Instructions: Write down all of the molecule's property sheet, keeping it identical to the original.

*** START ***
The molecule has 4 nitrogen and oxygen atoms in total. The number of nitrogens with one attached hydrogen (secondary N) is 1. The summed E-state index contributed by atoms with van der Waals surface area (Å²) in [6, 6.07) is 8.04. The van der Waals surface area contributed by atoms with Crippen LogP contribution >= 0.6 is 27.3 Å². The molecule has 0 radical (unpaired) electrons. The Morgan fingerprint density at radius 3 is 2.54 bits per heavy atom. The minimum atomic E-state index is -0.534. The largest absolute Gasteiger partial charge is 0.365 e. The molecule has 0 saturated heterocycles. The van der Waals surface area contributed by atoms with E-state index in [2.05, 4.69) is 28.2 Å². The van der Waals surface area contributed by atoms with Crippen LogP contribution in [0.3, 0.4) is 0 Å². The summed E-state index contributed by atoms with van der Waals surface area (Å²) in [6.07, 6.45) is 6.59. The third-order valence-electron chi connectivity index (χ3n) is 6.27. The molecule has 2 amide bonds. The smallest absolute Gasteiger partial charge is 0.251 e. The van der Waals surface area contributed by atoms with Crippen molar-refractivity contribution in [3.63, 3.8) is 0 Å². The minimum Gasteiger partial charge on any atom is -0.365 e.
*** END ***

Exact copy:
The molecule has 4 nitrogen and oxygen atoms in total. The number of nitrogens with one attached hydrogen (secondary N) is 1. The summed E-state index contributed by atoms with van der Waals surface area (Å²) in [6, 6.07) is 8.04. The van der Waals surface area contributed by atoms with Crippen LogP contribution >= 0.6 is 27.3 Å². The molecule has 0 radical (unpaired) electrons. The Morgan fingerprint density at radius 3 is 2.54 bits per heavy atom. The minimum atomic E-state index is -0.534. The largest absolute Gasteiger partial charge is 0.365 e. The molecule has 0 saturated heterocycles. The van der Waals surface area contributed by atoms with E-state index in [2.05, 4.69) is 28.2 Å². The van der Waals surface area contributed by atoms with Crippen LogP contribution in [0.3, 0.4) is 0 Å². The summed E-state index contributed by atoms with van der Waals surface area (Å²) in [6.07, 6.45) is 6.59. The third-order valence-electron chi connectivity index (χ3n) is 6.27. The molecule has 2 amide bonds. The smallest absolute Gasteiger partial charge is 0.251 e. The van der Waals surface area contributed by atoms with Crippen molar-refractivity contribution in [3.63, 3.8) is 0 Å². The minimum Gasteiger partial charge on any atom is -0.365 e.